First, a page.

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Darwin's Medicine blog

Professor Brian D Smith is an authority on the pharmaceutical industry and works at SDA Bocconi University and Hertfordshire Business School.

Targeting's Book of the Dead

Companies often carry harmful old genes in their DNA

The power of Darwinian evolution to explain things that I see happening in the life science industry never ceases to amaze me. Despite its roots in the entirely different domain of biology, no other scientific theory has the same power to explain management phenomena. In this month's column, I want to illustrate this with a prosaic but important example seen in many pharma and medtech companies. As always, allow me to give the background before I can return to the practical application.

When I discuss competitive strategy with companies, it almost always involves a discussion of targeting, the process of focusing resources on to one part of the market and, obviously, away from another. How best to do this was settled by management research many years ago. The best risk-adjusted rate of return is achieved by focusing on homogenous market segments that are both attractive and winnable. The rationale behind this is embarrassingly obvious, although the practical difficulty of implementing this approach is what maintains it as a source of competitive advantage. Look at almost any successful strategy and you will see such segments targeted and their antithesis - unwinnable segments - relatively neglected.

But the well-established nature of this practice doesn't mean that it is common practice. More often than not, targeting in life science markets is dictated by another mental heuristic: one that says 'attack where the potential for overall returns is greatest with relatively little regard for the probability of success'. This approach is irrational, reduces return on investment and goes against decades of research. But even today, it is also by far the most common way that life science companies focus resources within a market.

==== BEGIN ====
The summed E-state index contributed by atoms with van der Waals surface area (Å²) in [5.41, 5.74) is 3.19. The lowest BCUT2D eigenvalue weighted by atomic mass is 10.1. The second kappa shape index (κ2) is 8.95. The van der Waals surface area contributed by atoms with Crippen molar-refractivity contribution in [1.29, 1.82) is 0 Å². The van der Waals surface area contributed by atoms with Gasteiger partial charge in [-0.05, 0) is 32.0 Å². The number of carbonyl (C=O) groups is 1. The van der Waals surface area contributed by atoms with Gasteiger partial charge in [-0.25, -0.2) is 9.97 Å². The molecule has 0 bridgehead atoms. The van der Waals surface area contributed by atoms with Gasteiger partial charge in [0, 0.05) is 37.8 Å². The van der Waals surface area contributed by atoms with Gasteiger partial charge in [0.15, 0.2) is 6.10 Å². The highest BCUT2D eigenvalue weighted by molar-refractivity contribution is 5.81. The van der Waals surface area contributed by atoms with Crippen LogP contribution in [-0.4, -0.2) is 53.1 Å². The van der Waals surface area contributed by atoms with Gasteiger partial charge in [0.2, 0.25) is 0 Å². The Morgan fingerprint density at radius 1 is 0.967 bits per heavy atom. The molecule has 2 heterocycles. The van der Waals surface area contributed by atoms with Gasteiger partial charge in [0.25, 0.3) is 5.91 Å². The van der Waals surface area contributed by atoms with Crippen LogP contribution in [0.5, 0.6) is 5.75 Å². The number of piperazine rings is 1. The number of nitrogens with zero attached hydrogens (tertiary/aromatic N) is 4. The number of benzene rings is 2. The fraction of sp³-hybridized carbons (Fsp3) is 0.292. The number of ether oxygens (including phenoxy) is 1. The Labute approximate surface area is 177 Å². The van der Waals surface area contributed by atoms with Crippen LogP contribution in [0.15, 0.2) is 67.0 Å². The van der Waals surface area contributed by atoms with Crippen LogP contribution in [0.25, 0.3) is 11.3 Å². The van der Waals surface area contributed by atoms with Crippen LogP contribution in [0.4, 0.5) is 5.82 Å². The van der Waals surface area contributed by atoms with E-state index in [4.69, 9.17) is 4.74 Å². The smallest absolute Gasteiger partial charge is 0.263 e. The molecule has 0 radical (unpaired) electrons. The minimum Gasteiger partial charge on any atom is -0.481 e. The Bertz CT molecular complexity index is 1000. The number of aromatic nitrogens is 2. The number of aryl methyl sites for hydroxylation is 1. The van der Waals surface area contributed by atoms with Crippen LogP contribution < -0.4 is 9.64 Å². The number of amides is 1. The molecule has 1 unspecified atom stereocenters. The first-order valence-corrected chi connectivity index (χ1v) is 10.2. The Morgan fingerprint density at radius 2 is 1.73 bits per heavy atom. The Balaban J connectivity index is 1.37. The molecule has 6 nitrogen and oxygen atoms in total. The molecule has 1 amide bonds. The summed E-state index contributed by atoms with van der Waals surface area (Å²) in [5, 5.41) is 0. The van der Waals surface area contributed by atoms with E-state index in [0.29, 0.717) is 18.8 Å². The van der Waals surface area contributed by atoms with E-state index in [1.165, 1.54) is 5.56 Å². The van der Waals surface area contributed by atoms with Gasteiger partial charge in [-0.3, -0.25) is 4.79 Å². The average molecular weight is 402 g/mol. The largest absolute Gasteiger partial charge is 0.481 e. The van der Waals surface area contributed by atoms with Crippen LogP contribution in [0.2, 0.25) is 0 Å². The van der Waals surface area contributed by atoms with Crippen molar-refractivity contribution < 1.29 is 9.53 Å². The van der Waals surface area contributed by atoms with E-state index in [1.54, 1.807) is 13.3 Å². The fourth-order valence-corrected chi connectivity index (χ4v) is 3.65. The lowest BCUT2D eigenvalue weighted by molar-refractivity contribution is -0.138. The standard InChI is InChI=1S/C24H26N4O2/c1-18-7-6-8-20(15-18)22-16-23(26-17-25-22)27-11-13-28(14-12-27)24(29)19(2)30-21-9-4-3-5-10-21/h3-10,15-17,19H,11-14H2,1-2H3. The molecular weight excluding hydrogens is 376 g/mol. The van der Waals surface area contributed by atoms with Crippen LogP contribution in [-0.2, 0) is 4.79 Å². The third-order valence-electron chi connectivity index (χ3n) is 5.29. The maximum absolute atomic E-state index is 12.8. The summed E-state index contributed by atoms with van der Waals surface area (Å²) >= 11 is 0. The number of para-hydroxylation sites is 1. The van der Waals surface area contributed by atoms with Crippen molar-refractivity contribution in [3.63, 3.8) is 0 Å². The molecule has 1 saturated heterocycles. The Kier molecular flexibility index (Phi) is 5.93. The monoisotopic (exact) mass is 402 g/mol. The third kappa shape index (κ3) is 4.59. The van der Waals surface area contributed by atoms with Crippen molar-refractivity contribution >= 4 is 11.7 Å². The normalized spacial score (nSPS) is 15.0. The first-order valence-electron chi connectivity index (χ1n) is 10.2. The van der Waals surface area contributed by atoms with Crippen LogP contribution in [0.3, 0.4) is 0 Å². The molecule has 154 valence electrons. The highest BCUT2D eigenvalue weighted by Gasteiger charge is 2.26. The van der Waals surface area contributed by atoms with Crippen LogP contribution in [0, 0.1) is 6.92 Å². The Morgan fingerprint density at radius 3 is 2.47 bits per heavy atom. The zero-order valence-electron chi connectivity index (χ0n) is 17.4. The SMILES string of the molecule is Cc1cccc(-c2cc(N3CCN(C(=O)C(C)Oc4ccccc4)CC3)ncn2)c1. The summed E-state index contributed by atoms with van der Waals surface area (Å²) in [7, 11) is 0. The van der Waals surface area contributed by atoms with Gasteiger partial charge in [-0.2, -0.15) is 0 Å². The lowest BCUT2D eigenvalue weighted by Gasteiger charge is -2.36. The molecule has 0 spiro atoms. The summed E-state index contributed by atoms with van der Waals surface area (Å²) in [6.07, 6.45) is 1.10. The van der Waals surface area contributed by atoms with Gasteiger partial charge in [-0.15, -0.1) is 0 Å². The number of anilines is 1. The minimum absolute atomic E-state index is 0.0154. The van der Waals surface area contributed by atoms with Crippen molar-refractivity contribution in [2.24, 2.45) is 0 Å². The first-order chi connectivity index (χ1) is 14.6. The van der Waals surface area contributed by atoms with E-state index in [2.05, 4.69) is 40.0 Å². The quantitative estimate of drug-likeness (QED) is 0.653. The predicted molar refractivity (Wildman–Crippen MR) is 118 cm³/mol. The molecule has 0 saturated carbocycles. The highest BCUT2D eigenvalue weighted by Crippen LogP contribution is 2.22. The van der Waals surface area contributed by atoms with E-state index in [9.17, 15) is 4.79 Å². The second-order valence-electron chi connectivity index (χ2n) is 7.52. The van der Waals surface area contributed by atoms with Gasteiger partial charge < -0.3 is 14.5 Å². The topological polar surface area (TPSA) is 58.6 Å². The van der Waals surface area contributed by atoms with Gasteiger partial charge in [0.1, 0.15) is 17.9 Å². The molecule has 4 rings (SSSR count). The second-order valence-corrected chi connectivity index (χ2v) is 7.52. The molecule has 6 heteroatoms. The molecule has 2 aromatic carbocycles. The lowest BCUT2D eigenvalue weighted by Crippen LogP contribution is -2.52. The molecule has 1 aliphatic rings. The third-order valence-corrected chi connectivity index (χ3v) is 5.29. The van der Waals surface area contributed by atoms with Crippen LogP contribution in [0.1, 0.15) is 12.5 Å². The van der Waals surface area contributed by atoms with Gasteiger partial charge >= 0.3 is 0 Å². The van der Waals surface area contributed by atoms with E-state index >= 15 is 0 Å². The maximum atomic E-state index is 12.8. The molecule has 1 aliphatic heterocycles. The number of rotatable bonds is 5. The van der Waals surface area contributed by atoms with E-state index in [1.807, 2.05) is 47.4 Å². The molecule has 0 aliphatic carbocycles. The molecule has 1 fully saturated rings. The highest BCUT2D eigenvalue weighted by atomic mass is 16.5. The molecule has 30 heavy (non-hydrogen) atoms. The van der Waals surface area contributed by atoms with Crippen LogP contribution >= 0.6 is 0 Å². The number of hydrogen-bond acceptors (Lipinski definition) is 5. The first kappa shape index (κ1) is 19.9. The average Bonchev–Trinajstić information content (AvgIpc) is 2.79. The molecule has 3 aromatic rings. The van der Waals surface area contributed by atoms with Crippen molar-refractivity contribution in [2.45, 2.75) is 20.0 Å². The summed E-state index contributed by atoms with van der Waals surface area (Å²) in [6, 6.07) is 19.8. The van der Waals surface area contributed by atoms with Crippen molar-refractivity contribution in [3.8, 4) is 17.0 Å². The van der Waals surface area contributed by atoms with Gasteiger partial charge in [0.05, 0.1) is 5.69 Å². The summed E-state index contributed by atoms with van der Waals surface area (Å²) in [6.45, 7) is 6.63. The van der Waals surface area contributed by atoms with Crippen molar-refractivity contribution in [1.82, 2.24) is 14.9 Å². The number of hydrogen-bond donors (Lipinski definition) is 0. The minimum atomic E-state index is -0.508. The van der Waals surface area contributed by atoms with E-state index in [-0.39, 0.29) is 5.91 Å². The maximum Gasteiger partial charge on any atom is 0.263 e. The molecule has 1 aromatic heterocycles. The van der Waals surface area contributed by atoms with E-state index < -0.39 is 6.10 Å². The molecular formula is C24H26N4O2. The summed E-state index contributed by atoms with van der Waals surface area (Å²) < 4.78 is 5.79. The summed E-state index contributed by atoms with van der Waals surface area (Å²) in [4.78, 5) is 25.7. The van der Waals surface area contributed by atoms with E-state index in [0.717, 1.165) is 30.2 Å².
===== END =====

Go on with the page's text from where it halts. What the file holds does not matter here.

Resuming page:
Bad targeting influences how we structure our organisation... and how we measure success

This is a conundrum. Why might companies full of bright, educated people do something that is, frankly, not very bright at all? The answer lies in what Richard Dawkins called 'The Genetic Book of the Dead'. This colourful metaphor refers to all the old, useless and sometimes harmful genes that our genome carries alongside the useful genes. Such genes are hangovers from our evolutionary history. There are lots of biological examples, such as the gene mutation most commonly associated with haemochromatosis, C282Y, which many Europeans seem to have inherited from their Viking ancestors. Haemochromatosis is an example of our body doing something as dumb as ineffective targeting not because it is right but because it is written in our DNA's 'Book of the Dead'.

Darwinian evolution, applied to industries, clarifies the analogy. Regular readers will be familiar with my work on the 'routineome', the corporate equivalent of the genome, which is a firm's complement of organisational routines. The routineome evolves over time as it adapts to the social and technological environment and enables the firm to survive. However, it seems that the routineome is just as susceptible to carrying old, formerly useful but now harmful routines as the genome is of carrying bad genes. Sometimes, useless or harmful routines persist when, ideally, they should not, simply because they are written in the routineome's 'Book of the Dead'.

One of these hangover routines appears to be the aforementioned 'faulty' routine for targeting on the basis of segment size but not winnability. I've noticed a number of others too, in areas like cross-functional working, segmentation and knowledge management. And just like the genes associated with haemochromatosis, these old routines are very persistent and widespread.

So what's the practical use of this explanation to industry executives? Well, there are a couple of lessons to draw from the analogy between the 'Book of the Dead' in both the routineome and the genome. The first is to recognise that our routineome, just like a genome, might not be perfect because it carries hangover genes. We must learn to question old routines when the environment changes.

Secondly, we should recognise that even one faulty routine might have serious, far-reaching consequences. For example, bad targeting influences how we structure our organisation, how we design value propositions and how we measure success.

Finally, we can learn from the biological analogues that while we may be able to treat the consequences of a faulty routine (for haemochromatosis, it is phlebotomy), it is far better to cure the disease by replacing the old routine with a better, more effective one. For targeting, such routines exist and are well understood and proven. It is only the persistence of the old routine that slows down organisational adaptation and the expression of the new routine.

Theodosius Dobzhansky once said that, in biology, nothing makes sense except in the light of evolution. In the example of outdated, ineffective targeting practices we can see that the same is true in strategy and management. Not only, but perhaps especially, in the life science industry.

12th September 2016

From: Healthcare



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